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The attack on Clark Field was part of a series of morning airstrikes on United States Pacific island military bases opening Japanese participation in World War II. The attack was intended to minimize interference from the Far East Air Force (FEAF) during the subsequent invasion of the Philippines by the Empire of Japan. Capture of the Philippines was essential to control shipping routes between Japan and the Greater East Asia Co-Prosperity Sphere. Hostilities were initiated by the attack on Pearl Harbor at 07:48 Hawaiian Time (UTC-10) on 7 December 1941. As dawn moved westward across the Pacific (and the International Date Line), daylight airstrikes followed at mid-day (UTC+12) on Wake Island, at 09:27 (UTC+10) on Guam, at 06:00 (UTC+8) on Davao, at 09:30 (UTC+8) on Baguio and at 12:35 (UTC+8) on Clark Field.[1] United States Army Air Forces aircraft losses on the ground in the Philippines were similar to those sustained on Oahu despite nine hours available for preparations following the Pearl Harbor attack; but commanding general Douglas MacArthur avoided the disgrace suffered by Hawaiian commanding general Walter Short.

Attack on Clark Field
Part of the Asia and the Pacific Theater of World War II
Date8 December 1941
Result Major Japanese tactical victory

 United States

Commanders and leaders
Douglas MacArthur
Commonwealth of the Philippines Manuel L. Quezon
Commonwealth of the Philippines Basilio J. Valdez
Empire of Japan Nishizō Tsukahara
35 bombers
117 fighters
~155 older aircraft
15,000 U.S. & Filipino troops
108 bombers
84 fighters
Casualties and losses
12 B-17
40 P-40
~50 older aircraft
80 killed
150 wounded
7 aircraft shot down


Manila was the United States forward military base in the Pacific, with strategic significance comparable to Singapore for the British Empire. Lieutenant General Douglas MacArthur commanded United States Army Forces in the Far East (USAFFE) from headquarters in Manila. MacArthur's command included ground forces and the FEAF. Clark Field was the primary air base for the bombers expected to provide offensive airstrike capability under the Rainbow 5 war plan. Fighter aircraft expected to provide defensive cover could use Clark Field or satellite airfields including Nichols Field and Nielson Field to the southeast, Iba Airfield to the west, and Del Carmen Airfield to the south.[2] FEAF also protected Naval Base Cavite serving as the home port for the cruisers, destroyers, submarines, and flying boats of the Asiatic Fleet.[3]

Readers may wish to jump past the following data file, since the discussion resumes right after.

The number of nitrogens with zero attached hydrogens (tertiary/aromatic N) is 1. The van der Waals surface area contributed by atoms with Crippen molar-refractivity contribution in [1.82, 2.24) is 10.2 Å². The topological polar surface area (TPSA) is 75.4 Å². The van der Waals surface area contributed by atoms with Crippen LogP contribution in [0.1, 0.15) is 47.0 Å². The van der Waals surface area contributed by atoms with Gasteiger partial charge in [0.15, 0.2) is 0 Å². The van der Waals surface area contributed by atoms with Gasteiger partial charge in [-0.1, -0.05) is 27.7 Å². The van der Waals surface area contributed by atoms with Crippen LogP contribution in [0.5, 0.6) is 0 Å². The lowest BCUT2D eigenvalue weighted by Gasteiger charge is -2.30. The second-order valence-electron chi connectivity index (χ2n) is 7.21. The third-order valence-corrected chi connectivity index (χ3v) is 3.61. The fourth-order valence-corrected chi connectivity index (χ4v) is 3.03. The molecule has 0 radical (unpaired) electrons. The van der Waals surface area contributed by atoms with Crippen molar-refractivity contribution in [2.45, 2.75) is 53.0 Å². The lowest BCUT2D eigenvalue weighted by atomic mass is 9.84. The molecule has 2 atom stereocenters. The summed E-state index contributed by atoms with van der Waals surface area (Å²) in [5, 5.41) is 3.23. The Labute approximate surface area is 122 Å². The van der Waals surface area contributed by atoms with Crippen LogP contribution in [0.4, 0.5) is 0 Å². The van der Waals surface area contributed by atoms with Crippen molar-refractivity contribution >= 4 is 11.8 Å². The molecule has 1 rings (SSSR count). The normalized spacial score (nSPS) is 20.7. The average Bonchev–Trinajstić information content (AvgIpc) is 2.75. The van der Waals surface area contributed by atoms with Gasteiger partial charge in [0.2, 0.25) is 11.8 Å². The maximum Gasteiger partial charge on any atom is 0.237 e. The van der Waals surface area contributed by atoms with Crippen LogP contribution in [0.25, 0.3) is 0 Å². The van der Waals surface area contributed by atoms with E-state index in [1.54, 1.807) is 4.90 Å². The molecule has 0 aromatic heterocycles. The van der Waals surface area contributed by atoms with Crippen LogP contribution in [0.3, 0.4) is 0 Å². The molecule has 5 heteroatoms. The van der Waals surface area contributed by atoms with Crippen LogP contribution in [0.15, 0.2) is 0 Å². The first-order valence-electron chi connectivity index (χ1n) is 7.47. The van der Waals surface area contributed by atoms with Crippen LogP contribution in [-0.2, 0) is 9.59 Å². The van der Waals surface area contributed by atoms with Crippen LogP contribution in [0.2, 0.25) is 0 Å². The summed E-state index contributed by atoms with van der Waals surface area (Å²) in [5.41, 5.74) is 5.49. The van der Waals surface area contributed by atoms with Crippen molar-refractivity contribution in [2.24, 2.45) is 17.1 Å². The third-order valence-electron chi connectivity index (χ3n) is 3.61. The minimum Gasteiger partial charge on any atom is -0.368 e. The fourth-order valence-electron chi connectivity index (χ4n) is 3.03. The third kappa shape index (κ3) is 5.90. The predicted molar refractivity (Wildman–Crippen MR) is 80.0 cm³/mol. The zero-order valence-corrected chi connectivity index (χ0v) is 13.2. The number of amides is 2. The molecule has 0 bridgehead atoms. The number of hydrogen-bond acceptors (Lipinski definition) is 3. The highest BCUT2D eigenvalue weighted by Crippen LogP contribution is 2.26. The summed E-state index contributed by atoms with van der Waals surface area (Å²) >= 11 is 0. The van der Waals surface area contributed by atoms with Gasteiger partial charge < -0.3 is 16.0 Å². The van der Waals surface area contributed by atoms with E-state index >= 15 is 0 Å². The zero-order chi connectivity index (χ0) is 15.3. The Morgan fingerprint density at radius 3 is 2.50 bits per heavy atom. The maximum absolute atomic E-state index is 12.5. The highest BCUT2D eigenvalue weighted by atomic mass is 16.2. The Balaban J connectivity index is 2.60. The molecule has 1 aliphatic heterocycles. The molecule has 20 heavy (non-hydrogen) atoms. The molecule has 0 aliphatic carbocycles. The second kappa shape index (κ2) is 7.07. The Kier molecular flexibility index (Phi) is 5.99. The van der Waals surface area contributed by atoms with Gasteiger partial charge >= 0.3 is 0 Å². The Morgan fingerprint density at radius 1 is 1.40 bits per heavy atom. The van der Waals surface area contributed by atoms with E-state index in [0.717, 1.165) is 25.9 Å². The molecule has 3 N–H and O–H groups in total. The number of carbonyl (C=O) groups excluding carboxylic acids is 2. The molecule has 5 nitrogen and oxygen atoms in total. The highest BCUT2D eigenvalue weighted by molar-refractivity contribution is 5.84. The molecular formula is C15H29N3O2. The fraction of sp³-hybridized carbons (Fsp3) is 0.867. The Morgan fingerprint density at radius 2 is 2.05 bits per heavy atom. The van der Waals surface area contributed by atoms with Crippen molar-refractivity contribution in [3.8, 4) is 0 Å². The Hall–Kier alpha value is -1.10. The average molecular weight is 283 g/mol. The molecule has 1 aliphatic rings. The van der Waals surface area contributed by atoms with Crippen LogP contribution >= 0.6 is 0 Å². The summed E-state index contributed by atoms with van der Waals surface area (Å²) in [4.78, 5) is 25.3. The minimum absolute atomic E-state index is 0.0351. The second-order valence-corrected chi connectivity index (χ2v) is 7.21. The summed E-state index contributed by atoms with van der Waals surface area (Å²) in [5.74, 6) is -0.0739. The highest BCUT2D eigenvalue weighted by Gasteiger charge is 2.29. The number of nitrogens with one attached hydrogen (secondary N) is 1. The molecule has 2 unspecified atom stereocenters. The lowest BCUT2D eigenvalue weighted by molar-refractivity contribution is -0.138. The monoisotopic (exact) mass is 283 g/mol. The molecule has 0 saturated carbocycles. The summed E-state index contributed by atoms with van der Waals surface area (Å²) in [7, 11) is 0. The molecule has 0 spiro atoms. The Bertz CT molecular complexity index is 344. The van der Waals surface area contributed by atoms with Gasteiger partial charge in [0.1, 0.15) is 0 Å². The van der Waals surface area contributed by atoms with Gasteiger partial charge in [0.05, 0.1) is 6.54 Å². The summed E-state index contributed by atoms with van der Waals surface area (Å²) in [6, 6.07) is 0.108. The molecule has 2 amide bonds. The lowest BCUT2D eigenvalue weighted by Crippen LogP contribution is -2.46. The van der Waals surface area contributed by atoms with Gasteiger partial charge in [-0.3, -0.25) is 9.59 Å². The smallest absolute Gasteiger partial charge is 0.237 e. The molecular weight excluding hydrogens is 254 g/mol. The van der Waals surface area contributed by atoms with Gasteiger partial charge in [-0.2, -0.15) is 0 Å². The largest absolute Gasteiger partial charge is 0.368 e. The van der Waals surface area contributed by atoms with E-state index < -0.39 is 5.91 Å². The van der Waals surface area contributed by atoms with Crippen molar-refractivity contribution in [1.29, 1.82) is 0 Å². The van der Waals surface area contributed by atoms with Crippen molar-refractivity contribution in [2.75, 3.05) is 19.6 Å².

Far East Air ForceEdit

FEAF with headquarters at Neilson Field was under the command of Major General Lewis H. Brereton, who was required to report to MacArthur through MacArthur's chief of staff, Brigadier General Richard K. Sutherland. At the time of the attack, FEAF had more planes than the Hawaiian Department protecting Pearl Harbor. The fleet of 35 Boeing B-17 Flying Fortress bombers was the largest number assigned to any army air force. Clark Field was the primary base for the B-17s, where these heavy planes were stored without camouflage on ramps lest they become mired in the undrained soft soil surrounding those graded surfaces. B-17s could also use Del Monte Airfield in southern Mindanao where military personnel lived and worked in tents on a pineapple plantation. Aircraft at Del Monte were beyond the range of land-based Japanese bombers, but were similarly unable to reach Japanese targets. In addition to the B-17s, FEAF aircraft inventory on 8 December included 107 Curtiss P-40 Warhawk fighters,[2] 26 Seversky P-35 fighters, 18 Douglas B-18 Bolo bombers, 12 Boeing P-26 Peashooter fighters, 11 Curtiss O-52 Owl observation planes, 2 Douglas O-46 observation planes, 8 North American A-27 ground attack aircraft, and 3 Martin B-10 bombers.[4]